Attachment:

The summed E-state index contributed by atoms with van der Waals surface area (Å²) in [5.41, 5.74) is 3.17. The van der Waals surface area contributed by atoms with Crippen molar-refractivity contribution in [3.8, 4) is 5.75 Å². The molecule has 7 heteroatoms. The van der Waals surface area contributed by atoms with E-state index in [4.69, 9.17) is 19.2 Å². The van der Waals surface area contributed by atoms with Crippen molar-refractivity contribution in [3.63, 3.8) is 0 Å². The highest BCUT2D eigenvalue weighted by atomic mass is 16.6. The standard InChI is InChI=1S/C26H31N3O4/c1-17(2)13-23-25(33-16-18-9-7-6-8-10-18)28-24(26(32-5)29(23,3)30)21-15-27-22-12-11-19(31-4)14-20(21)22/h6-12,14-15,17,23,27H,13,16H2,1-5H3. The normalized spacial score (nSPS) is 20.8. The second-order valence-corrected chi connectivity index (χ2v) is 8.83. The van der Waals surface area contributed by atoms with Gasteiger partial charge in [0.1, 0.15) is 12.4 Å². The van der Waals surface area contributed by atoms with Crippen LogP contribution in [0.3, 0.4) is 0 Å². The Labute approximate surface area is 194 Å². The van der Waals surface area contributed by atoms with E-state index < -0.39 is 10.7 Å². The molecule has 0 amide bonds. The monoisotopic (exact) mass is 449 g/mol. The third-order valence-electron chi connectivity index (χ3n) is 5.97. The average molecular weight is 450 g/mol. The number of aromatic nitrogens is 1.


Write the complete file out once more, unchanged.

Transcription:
The summed E-state index contributed by atoms with van der Waals surface area (Å²) in [5.41, 5.74) is 3.17. The van der Waals surface area contributed by atoms with Crippen molar-refractivity contribution in [3.8, 4) is 5.75 Å². The molecule has 7 heteroatoms. The van der Waals surface area contributed by atoms with E-state index in [4.69, 9.17) is 19.2 Å². The van der Waals surface area contributed by atoms with Crippen molar-refractivity contribution in [3.63, 3.8) is 0 Å². The highest BCUT2D eigenvalue weighted by atomic mass is 16.6. The standard InChI is InChI=1S/C26H31N3O4/c1-17(2)13-23-25(33-16-18-9-7-6-8-10-18)28-24(26(32-5)29(23,3)30)21-15-27-22-12-11-19(31-4)14-20(21)22/h6-12,14-15,17,23,27H,13,16H2,1-5H3. The normalized spacial score (nSPS) is 20.8. The second-order valence-corrected chi connectivity index (χ2v) is 8.83. The van der Waals surface area contributed by atoms with Gasteiger partial charge in [0.1, 0.15) is 12.4 Å². The van der Waals surface area contributed by atoms with Crippen LogP contribution in [0.3, 0.4) is 0 Å². The Labute approximate surface area is 194 Å². The van der Waals surface area contributed by atoms with E-state index < -0.39 is 10.7 Å². The molecule has 0 amide bonds. The monoisotopic (exact) mass is 449 g/mol. The third-order valence-electron chi connectivity index (χ3n) is 5.97. The average molecular weight is 450 g/mol. The number of aromatic nitrogens is 1.